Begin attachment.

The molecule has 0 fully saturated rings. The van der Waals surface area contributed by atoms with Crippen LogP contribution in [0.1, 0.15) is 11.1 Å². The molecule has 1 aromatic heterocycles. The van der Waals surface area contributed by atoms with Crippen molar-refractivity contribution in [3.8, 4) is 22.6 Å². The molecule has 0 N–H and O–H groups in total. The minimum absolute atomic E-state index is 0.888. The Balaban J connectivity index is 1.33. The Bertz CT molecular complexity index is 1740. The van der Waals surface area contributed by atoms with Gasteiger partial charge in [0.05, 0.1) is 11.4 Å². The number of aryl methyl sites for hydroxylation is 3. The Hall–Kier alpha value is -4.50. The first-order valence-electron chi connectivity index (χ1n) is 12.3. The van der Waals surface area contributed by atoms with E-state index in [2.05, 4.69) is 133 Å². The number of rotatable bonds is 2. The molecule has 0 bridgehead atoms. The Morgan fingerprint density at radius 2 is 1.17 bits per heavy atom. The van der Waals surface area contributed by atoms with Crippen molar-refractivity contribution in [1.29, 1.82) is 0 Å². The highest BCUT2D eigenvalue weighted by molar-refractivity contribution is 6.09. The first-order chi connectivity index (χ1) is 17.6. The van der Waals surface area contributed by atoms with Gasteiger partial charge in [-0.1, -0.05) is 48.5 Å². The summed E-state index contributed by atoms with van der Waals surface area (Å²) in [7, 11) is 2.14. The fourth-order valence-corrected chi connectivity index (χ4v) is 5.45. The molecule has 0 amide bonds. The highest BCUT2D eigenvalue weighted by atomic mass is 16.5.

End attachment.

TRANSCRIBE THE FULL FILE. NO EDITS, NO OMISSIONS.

The molecule has 0 fully saturated rings. The van der Waals surface area contributed by atoms with Crippen LogP contribution in [0.1, 0.15) is 11.1 Å². The molecule has 1 aromatic heterocycles. The van der Waals surface area contributed by atoms with Crippen molar-refractivity contribution in [3.8, 4) is 22.6 Å². The molecule has 0 N–H and O–H groups in total. The minimum absolute atomic E-state index is 0.888. The Balaban J connectivity index is 1.33. The Bertz CT molecular complexity index is 1740. The van der Waals surface area contributed by atoms with Gasteiger partial charge in [0.05, 0.1) is 11.4 Å². The number of aryl methyl sites for hydroxylation is 3. The Hall–Kier alpha value is -4.50. The first-order valence-electron chi connectivity index (χ1n) is 12.3. The van der Waals surface area contributed by atoms with E-state index in [2.05, 4.69) is 133 Å². The number of rotatable bonds is 2. The molecule has 0 bridgehead atoms. The Morgan fingerprint density at radius 2 is 1.17 bits per heavy atom. The van der Waals surface area contributed by atoms with Crippen molar-refractivity contribution in [1.29, 1.82) is 0 Å². The highest BCUT2D eigenvalue weighted by molar-refractivity contribution is 6.09. The first-order chi connectivity index (χ1) is 17.6. The van der Waals surface area contributed by atoms with Gasteiger partial charge in [-0.1, -0.05) is 48.5 Å². The summed E-state index contributed by atoms with van der Waals surface area (Å²) in [7, 11) is 2.14. The fourth-order valence-corrected chi connectivity index (χ4v) is 5.45. The molecule has 0 amide bonds. The highest BCUT2D eigenvalue weighted by atomic mass is 16.5.